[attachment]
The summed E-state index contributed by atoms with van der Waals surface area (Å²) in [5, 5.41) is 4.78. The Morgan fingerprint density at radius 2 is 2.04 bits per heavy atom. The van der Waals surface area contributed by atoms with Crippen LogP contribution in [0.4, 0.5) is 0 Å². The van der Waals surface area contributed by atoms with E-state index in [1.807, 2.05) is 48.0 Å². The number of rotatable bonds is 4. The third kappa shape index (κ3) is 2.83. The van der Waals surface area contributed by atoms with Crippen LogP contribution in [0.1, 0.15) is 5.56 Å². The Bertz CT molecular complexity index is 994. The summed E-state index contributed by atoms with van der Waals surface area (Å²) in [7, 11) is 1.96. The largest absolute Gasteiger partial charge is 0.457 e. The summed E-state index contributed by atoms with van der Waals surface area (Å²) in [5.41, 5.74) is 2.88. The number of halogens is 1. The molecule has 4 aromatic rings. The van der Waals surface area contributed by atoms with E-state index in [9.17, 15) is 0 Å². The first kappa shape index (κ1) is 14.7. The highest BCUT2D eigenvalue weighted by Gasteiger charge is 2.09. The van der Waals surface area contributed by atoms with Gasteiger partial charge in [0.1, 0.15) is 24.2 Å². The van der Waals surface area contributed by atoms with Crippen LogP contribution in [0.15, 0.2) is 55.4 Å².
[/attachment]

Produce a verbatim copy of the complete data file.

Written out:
The summed E-state index contributed by atoms with van der Waals surface area (Å²) in [5, 5.41) is 4.78. The Morgan fingerprint density at radius 2 is 2.04 bits per heavy atom. The van der Waals surface area contributed by atoms with Crippen LogP contribution in [0.4, 0.5) is 0 Å². The van der Waals surface area contributed by atoms with E-state index in [1.807, 2.05) is 48.0 Å². The number of rotatable bonds is 4. The third kappa shape index (κ3) is 2.83. The van der Waals surface area contributed by atoms with Crippen LogP contribution in [0.1, 0.15) is 5.56 Å². The Bertz CT molecular complexity index is 994. The summed E-state index contributed by atoms with van der Waals surface area (Å²) in [7, 11) is 1.96. The largest absolute Gasteiger partial charge is 0.457 e. The summed E-state index contributed by atoms with van der Waals surface area (Å²) in [5.41, 5.74) is 2.88. The number of halogens is 1. The molecule has 4 aromatic rings. The van der Waals surface area contributed by atoms with E-state index in [9.17, 15) is 0 Å². The first kappa shape index (κ1) is 14.7. The highest BCUT2D eigenvalue weighted by Gasteiger charge is 2.09. The van der Waals surface area contributed by atoms with Gasteiger partial charge in [0.1, 0.15) is 24.2 Å². The van der Waals surface area contributed by atoms with Crippen LogP contribution in [0.15, 0.2) is 55.4 Å².